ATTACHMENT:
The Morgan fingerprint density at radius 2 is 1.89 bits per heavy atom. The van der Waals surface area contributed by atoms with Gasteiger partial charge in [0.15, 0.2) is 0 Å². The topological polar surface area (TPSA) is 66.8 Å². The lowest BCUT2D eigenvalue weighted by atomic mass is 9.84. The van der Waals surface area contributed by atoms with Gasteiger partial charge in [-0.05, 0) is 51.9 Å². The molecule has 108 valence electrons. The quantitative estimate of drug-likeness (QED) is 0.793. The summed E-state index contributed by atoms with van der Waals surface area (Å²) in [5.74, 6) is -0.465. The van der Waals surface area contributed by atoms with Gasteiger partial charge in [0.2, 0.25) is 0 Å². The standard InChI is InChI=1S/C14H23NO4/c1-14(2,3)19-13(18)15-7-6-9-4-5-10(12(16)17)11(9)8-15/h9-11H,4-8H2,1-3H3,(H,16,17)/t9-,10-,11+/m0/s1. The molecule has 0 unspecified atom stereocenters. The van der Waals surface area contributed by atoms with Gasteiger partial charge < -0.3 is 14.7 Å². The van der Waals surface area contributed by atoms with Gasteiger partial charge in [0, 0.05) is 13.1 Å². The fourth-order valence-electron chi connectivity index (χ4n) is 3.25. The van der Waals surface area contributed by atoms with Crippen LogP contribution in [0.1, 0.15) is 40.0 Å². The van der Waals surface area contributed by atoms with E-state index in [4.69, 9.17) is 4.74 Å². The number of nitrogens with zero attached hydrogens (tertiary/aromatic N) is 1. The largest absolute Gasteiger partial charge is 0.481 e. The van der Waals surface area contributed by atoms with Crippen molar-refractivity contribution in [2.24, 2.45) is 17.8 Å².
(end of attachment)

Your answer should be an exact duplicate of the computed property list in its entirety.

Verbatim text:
The Morgan fingerprint density at radius 2 is 1.89 bits per heavy atom. The van der Waals surface area contributed by atoms with Gasteiger partial charge in [0.15, 0.2) is 0 Å². The topological polar surface area (TPSA) is 66.8 Å². The lowest BCUT2D eigenvalue weighted by atomic mass is 9.84. The van der Waals surface area contributed by atoms with Gasteiger partial charge in [-0.05, 0) is 51.9 Å². The molecule has 108 valence electrons. The quantitative estimate of drug-likeness (QED) is 0.793. The summed E-state index contributed by atoms with van der Waals surface area (Å²) in [5.74, 6) is -0.465. The van der Waals surface area contributed by atoms with Gasteiger partial charge in [0.2, 0.25) is 0 Å². The standard InChI is InChI=1S/C14H23NO4/c1-14(2,3)19-13(18)15-7-6-9-4-5-10(12(16)17)11(9)8-15/h9-11H,4-8H2,1-3H3,(H,16,17)/t9-,10-,11+/m0/s1. The molecule has 0 unspecified atom stereocenters. The van der Waals surface area contributed by atoms with Gasteiger partial charge < -0.3 is 14.7 Å². The van der Waals surface area contributed by atoms with Gasteiger partial charge in [0, 0.05) is 13.1 Å². The fourth-order valence-electron chi connectivity index (χ4n) is 3.25. The van der Waals surface area contributed by atoms with Crippen LogP contribution in [0.1, 0.15) is 40.0 Å². The van der Waals surface area contributed by atoms with E-state index in [4.69, 9.17) is 4.74 Å². The number of nitrogens with zero attached hydrogens (tertiary/aromatic N) is 1. The largest absolute Gasteiger partial charge is 0.481 e. The van der Waals surface area contributed by atoms with Crippen molar-refractivity contribution in [2.24, 2.45) is 17.8 Å².